$$\begin{array}{c}\hfill \phantom{\rule{1.em}{0ex}}\phantom{\rule{0.222222em}{0ex}}{\sum}_{u}{y}_{u,b}\left[t\right]\le 1,\phantom{\rule{1.em}{0ex}}b=1,\dots ,B,\phantom{\rule{2.em}{0ex}}\phantom{\rule{2.em}{0ex}}\phantom{\rule{2.em}{0ex}}\phantom{\rule{1.em}{0ex}}\phantom{\rule{1.em}{0ex}}\phantom{\rule{0.222222em}{0ex}}\phantom{\rule{0.222222em}{0ex}}\phantom{\rule{0.222222em}{0ex}}\phantom{\rule{0.222222em}{0ex}}\phantom{\rule{0.222222em}{0ex}}\phantom{\rule{0.222222em}{0ex}}\phantom{\rule{0.222222em}{0ex}}\end{array}$$

$$\begin{array}{c}\hfill \phantom{\rule{0.222222em}{0ex}}{\sum}_{p}{x}_{p,u}\left[t\right]=1,\phantom{\rule{1.em}{0ex}}u={u}_{1},\dots ,{u}_{U},\phantom{\rule{2.em}{0ex}}\phantom{\rule{1.em}{0ex}}\phantom{\rule{1.em}{0ex}}\phantom{\rule{1.em}{0ex}}\phantom{\rule{1.em}{0ex}}\phantom{\rule{1.em}{0ex}}\phantom{\rule{1.em}{0ex}}\phantom{\rule{0.222222em}{0ex}}\end{array}$$

$$\begin{array}{c}\hfill \phantom{\rule{0.222222em}{0ex}}{\sum}_{u}{x}_{{p}^{*},u}\left[t\right]={U}_{t},\phantom{\rule{1.em}{0ex}}{p}^{*}\in \mathcal{P},\phantom{\rule{2.em}{0ex}}\phantom{\rule{2.em}{0ex}}\phantom{\rule{2.em}{0ex}}\phantom{\rule{1.em}{0ex}}\phantom{\rule{1.em}{0ex}}\phantom{\rule{1.em}{0ex}}\phantom{\rule{0.222222em}{0ex}}\phantom{\rule{0.222222em}{0ex}}\phantom{\rule{0.222222em}{0ex}}\phantom{\rule{0.222222em}{0ex}}\end{array}$$

$$\begin{array}{c}\hfill \phantom{\rule{0.222222em}{0ex}}{\sum}_{u}{x}_{{p}^{\otimes},u}\left[t\right]=0,\phantom{\rule{1.em}{0ex}}\forall {p}^{\otimes}\in \mathcal{P}\backslash \left\{{p}^{*}\right\},\phantom{\rule{2.em}{0ex}}\phantom{\rule{2.em}{0ex}}\phantom{\rule{1.em}{0ex}}\phantom{\rule{1.em}{0ex}}\phantom{\rule{0.222222em}{0ex}}\phantom{\rule{0.222222em}{0ex}}\phantom{\rule{0.222222em}{0ex}}\end{array}$$

$$\begin{array}{c}\hfill \phantom{\rule{0.222222em}{0ex}}\phantom{\rule{0.222222em}{0ex}}{x}_{p,u}\left[t\right]\in \{0,1\},\phantom{\rule{1.em}{0ex}}\forall p\in \mathcal{P},\forall u\in {\mathcal{U}}_{t},\phantom{\rule{2.em}{0ex}}\phantom{\rule{2.em}{0ex}}\phantom{\rule{1.em}{0ex}}\phantom{\rule{1.em}{0ex}}\phantom{\rule{0.222222em}{0ex}}\phantom{\rule{0.222222em}{0ex}}\phantom{\rule{0.222222em}{0ex}}\end{array}$$

$$\begin{array}{c}\hfill \phantom{\rule{0.222222em}{0ex}}\phantom{\rule{0.222222em}{0ex}}{y}_{u,b}\left[t\right]\in \{0,1\},\phantom{\rule{1.em}{0ex}}\forall u\in {\mathcal{U}}_{t},\forall b\in \mathcal{B},\phantom{\rule{2.em}{0ex}}\phantom{\rule{2.em}{0ex}}\phantom{\rule{1.em}{0ex}}\phantom{\rule{1.em}{0ex}}\phantom{\rule{0.222222em}{0ex}}\phantom{\rule{0.222222em}{0ex}}\phantom{\rule{0.222222em}{0ex}}\phantom{\rule{0.222222em}{0ex}}\end{array}$$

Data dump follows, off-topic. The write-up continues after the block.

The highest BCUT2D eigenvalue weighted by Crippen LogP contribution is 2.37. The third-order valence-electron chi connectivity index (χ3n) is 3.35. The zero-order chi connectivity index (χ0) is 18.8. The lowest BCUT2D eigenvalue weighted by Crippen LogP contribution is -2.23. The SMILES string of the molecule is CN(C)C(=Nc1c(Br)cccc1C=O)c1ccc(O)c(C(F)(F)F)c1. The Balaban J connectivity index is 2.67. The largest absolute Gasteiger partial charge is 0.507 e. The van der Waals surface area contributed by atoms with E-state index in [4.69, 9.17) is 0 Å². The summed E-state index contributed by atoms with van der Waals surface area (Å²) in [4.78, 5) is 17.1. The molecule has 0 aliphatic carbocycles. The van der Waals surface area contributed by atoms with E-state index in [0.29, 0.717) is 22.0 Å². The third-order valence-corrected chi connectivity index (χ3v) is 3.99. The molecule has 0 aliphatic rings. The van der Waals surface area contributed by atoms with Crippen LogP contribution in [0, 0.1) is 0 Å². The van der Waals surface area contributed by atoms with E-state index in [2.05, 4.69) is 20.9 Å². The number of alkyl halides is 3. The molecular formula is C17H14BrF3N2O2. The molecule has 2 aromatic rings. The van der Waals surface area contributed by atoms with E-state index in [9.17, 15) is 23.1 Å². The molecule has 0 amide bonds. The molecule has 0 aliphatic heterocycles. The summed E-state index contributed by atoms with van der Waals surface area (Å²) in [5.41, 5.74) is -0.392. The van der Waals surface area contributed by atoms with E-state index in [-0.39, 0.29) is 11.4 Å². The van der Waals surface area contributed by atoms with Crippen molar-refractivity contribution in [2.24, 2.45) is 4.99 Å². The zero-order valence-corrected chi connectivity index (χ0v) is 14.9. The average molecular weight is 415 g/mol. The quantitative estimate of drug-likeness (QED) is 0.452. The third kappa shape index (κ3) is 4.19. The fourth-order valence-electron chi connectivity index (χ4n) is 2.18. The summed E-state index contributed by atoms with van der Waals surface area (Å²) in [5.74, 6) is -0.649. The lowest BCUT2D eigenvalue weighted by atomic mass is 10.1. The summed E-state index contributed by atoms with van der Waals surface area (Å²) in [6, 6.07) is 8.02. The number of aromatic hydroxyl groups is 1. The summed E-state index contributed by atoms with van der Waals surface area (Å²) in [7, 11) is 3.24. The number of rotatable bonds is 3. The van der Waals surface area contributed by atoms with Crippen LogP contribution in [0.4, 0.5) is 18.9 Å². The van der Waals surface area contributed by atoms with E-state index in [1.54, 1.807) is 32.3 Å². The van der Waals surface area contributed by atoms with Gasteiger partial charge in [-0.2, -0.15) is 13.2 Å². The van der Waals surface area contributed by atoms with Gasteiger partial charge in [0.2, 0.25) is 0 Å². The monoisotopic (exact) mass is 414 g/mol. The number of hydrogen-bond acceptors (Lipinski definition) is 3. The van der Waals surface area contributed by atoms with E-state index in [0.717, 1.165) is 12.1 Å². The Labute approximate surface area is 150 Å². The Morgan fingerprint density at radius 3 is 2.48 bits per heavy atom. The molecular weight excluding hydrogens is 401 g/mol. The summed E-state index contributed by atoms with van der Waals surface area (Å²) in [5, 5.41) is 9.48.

$$\begin{array}{c}\hfill \phantom{\rule{0.222222em}{0ex}}\phantom{\rule{0.222222em}{0ex}}{{\rm Y}}_{u}\left({\tilde{T}}_{u}\right)\le {{\rm Y}}_{u}^{R},\phantom{\rule{1.em}{0ex}}u={u}_{1},\dots ,{u}_{U},\phantom{\rule{2.em}{0ex}}\phantom{\rule{2.em}{0ex}}\phantom{\rule{1.em}{0ex}}\phantom{\rule{1.em}{0ex}}\phantom{\rule{1.em}{0ex}}\phantom{\rule{0.222222em}{0ex}}\phantom{\rule{0.222222em}{0ex}}\phantom{\rule{0.222222em}{0ex}}\phantom{\rule{0.222222em}{0ex}}\phantom{\rule{0.222222em}{0ex}}\phantom{\rule{0.222222em}{0ex}}\phantom{\rule{0.222222em}{0ex}}\end{array}$$

The optimal solution in Equation (5) decides at each TTI the best decision variables $\{{x}_{p,u},{y}_{u,b}\}\in \{0,1\}$ such that the NGMN fairness criterion is met. Such solutions are difficult to find in real practice since the optimization problem is combinatorial and constrained to NGMN fairness requirements as denoted by Equation (5g), that must be met at TTI $t+1$ as a result of the scheduling process conducted at TTI t. However, by using some relaxation methods, the constraints of Equation (5g) could be integrated as part of the optimization problem [37]. Therefore, the entire optimization problem can be divided in two suboptimal problems: (a) the first suboptimal problem aims to find the best fairness parameter scheme for the scheduling process at TTI t such that the best outcome of the NGMN fairness evaluation would be obtained at TTI $t+1$; (b) the second suboptimal problem aims to solve the simple OFDMA resource allocation problem by using the utility function with the fairness parameters decided in (a). The solution to sub-problem (b) aims to select for each RB $b\in \mathcal{B}$ the user that maximizes the following metric: $u=argma{x}_{{u}^{\prime}}[{\mathsf{\Theta}}_{p,{u}^{\prime},b}({\tilde{T}}_{{u}^{\prime}},{\delta}_{{u}^{\prime},b})\xb7{\delta}_{{u}^{\prime},b}\left[t\right]]$, where ${u}^{\prime}\in {\mathcal{U}}_{t}$. For the first sub-problem, RL framework is proposed as a solution to learn based on the networking states the fairness parameters to be implemented at each TTI.

## 4. Intra-Class Fairness Controlling System